“I have kids that come to school every day and they’re hungry,” Callahan said. “They can’t come in here and be at their best.”

Every day, the 20-year veteran teacher spends a chunk of his own salary to feed hungry kids in his classroom. For the kid who came to school on an empty stomach, Callahan either sends the child to the cafeteria or simply walks over to the supply closet behind his desk for some food. Many teachers at Comanche Elementary School use their own cash to buy supplemental food for their hungry students. More than 60 percent of the kids at Comanche qualify for the federal free or reduced-priced lunch program.

Callahan said that the school lunch is the last meal of the day for many students. He began to think about what his kids were facing after Friday’s dismissal bell. So Callahan and the school counselor, Karin Medina, started a backpack program for the Comanche students who need the most help on the weekend. Every Friday, kids from 25 families get meals and two snacks to take home, enough to fight their hunger pangs until Monday arrives.

The Comanche backpack program is not an official nonprofit, nor does it have any outside funding. The program doesn’t even have a name. However, even without a name, it serves as an example of community generosity, which has others aiding it. A local business brings by boxes of food weekly, and a Boy Scout troop has donated money twice this year.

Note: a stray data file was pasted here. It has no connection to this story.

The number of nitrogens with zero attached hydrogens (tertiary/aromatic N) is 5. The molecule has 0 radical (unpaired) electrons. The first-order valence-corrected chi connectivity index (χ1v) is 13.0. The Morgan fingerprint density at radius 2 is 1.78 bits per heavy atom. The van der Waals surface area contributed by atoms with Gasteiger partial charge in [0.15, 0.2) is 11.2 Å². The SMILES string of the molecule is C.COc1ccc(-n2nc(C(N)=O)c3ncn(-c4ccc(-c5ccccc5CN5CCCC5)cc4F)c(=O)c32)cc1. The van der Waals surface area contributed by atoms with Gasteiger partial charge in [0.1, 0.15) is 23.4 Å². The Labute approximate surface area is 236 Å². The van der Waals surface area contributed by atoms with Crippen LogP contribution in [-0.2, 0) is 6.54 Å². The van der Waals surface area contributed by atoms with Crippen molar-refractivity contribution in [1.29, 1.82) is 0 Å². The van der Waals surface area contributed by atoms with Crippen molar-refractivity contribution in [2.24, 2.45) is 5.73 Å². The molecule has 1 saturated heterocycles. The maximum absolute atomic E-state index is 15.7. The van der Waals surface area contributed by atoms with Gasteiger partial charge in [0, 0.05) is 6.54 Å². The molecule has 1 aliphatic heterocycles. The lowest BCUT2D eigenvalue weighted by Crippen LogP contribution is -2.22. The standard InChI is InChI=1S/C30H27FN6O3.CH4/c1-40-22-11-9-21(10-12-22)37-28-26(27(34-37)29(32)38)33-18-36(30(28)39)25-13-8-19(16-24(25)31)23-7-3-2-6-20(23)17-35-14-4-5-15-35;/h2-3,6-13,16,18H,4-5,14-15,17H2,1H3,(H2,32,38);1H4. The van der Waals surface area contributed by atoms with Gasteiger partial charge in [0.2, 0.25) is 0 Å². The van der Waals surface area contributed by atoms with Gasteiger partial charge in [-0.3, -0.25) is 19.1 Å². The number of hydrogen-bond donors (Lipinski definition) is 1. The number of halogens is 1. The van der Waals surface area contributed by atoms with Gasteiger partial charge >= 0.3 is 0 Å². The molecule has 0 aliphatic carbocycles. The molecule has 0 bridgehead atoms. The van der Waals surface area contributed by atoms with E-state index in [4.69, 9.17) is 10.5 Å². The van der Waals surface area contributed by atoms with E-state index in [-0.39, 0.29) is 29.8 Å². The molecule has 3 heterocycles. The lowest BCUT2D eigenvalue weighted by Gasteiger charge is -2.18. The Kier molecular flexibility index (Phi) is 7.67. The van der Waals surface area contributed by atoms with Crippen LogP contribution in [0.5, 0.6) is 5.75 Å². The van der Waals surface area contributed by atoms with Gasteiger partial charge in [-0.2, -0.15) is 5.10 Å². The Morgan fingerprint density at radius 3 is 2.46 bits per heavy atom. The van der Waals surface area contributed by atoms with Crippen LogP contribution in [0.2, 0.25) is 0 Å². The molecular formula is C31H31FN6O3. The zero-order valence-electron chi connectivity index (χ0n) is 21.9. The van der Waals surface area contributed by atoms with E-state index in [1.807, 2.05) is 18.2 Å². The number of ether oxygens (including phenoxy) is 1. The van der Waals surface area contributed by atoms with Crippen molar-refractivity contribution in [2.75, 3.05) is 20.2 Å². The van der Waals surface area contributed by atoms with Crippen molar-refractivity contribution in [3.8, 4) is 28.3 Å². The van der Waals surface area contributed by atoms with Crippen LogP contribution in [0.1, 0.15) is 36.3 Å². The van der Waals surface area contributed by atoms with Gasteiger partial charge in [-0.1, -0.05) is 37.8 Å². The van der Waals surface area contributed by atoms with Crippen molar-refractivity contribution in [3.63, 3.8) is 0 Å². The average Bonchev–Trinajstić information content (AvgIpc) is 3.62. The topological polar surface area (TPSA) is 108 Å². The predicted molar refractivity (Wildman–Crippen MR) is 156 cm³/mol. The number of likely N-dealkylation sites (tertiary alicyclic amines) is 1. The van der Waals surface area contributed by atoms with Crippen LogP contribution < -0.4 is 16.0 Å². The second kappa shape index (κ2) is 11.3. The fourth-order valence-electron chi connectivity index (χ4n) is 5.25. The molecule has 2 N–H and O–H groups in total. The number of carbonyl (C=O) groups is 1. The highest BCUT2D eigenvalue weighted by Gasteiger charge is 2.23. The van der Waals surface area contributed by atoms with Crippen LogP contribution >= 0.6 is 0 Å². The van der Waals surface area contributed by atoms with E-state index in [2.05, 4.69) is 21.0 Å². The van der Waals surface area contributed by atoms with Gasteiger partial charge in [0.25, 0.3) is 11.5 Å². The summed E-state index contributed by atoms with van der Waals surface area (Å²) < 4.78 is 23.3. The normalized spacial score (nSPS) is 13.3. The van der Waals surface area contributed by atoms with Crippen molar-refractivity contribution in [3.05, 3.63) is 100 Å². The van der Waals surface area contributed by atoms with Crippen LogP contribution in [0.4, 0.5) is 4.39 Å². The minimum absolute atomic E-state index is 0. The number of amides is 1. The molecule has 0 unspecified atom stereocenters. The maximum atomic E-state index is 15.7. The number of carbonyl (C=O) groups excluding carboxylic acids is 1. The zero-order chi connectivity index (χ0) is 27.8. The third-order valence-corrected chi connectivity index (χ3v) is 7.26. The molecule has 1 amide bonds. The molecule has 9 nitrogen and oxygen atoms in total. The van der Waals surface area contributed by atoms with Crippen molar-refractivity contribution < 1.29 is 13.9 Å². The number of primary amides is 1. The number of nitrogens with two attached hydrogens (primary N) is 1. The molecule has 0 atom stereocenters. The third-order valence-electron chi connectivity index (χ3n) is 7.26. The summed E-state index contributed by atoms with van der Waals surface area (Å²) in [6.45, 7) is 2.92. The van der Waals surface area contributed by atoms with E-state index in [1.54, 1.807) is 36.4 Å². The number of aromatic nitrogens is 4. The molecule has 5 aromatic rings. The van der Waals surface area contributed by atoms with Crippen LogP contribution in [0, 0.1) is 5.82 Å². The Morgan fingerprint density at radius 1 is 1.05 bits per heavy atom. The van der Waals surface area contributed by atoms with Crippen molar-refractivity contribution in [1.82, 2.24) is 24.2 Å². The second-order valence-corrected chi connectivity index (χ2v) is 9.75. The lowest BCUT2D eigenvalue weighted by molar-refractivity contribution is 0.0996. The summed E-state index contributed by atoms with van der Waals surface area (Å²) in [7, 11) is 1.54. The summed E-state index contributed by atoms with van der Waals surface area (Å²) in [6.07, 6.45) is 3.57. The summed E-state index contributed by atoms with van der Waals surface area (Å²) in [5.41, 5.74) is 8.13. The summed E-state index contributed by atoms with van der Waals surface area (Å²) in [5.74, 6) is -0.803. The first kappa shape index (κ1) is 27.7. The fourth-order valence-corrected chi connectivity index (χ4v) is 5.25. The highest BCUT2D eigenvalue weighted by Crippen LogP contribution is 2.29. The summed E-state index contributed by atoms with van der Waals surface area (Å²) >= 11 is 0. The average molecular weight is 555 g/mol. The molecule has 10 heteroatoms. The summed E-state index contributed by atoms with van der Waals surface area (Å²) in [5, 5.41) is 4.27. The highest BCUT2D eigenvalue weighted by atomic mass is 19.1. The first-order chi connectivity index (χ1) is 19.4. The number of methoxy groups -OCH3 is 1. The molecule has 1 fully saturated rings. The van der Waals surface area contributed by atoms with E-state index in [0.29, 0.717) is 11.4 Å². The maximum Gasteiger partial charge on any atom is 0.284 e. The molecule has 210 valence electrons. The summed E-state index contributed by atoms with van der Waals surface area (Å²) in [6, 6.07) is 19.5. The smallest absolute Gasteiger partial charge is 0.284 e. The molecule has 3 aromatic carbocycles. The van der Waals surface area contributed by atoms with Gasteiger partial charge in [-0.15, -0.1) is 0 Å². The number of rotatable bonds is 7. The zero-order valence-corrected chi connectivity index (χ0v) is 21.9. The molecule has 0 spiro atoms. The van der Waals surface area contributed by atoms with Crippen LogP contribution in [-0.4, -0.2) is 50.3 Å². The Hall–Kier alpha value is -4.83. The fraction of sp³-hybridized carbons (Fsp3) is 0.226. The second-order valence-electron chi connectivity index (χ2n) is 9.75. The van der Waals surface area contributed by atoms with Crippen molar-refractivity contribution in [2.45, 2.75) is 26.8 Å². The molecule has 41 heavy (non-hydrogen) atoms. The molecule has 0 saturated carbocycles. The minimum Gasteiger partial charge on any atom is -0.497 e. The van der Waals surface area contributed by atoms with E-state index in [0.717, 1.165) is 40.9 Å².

Teachers feeding their students isn’t uncommon in our nation’s schools. In fact, 73 percent of teachers have hungry students in their classes, according to a report issued in 2013 by the advocacy group No Kid Hungry.

(Taken from a collection of articles and interviews from the fall of 2014. Google Marvin Callahan for more information.)

Post contributed by Kristy Barnett.

Opportunities To Give Back During The Thanksgiving Holiday

This week, Thanksgiving is upon us and many of us are preparing to leave town to enjoy the holiday with family, while others may be putting the finishing touches on their menus in anticipation of hosting the feast for the first (or fifth) time. Between curling up and watching football, and braving the crowds to score a Black Friday deal, we will pause to recognize all we have to be thankful for.